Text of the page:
Those "Godless" ads deployed by losing incumbent U.S. Sen. Liddy Dole (R, N.C.), did not cost her the race with Kay Hagan, as was widely theorized at election time. Or so argues Dole campaign manager Marty Ryall in Politics Magazine:
Many in the media, especially on the liberal side, were quick to point to the ad and claim it backﬁred, costing Dole the election. Nothing could be further from the truth. When a football team is trailing by 7 points and throws a “Hail Mary” on the last play of the game, they don’t lose because they failed to complete the play, they lose because they were down 7 points and time was running out.
By his account, the ads had nothing to do with religion or faith. They had everything to do with rational, poll-driven campaign strategy. The Dole team had the material, poor though it was. They were losing. They were in the final days of the campaign. They needed a "game changer." Something with shock value that would command media attention:
The “Godless PAC” issue was all we had that could possibly achieve that in the short time remaining. We knew that Hagan would have to respond to the ad. We anticipated her response would be that we were attacking her faith; clearly she could not defend attending the event. So we prepared two ads. The ﬁrst on the Godless issue, and the second—that would run when her response aired—that we were not attacking her faith, but her judgment.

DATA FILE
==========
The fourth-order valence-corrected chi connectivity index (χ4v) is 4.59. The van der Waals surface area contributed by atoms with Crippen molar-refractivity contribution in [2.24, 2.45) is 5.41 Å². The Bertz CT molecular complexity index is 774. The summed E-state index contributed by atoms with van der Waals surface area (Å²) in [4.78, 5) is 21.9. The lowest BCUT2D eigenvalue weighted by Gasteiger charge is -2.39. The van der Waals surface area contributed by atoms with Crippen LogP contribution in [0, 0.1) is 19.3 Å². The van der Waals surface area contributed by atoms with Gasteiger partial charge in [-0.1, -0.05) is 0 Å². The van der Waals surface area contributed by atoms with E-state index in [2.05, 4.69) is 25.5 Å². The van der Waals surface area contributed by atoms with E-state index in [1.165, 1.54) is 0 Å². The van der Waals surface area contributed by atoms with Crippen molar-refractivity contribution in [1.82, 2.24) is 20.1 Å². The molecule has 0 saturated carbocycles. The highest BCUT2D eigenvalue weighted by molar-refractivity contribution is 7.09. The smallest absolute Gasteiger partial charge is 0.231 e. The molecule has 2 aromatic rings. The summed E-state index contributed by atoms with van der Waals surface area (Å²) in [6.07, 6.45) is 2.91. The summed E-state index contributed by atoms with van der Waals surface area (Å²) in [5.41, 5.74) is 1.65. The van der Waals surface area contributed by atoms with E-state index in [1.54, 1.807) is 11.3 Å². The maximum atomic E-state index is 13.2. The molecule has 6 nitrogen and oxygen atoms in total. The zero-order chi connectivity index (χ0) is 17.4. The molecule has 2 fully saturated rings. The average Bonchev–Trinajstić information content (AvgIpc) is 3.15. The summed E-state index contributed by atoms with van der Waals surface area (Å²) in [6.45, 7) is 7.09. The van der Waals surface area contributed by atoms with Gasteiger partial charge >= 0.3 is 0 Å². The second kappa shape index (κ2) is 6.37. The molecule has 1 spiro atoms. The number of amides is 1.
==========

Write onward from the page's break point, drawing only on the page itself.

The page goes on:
He excuses the ads' flaws, dismissing without serious consideration the idea that they falsely attacked the faith of a Presbyterian lay leader and saying there was no intent to fake her voice saying "there is no God" in a voiceover. He portrays the latter as the single tactical error of an attack that had no apparent effect on the election's outcome:
Our last tracking poll on the Thursday before the election had us down 8 points and virtually no one was mentioning the Godless issue.
His only regret is that the strategy failed.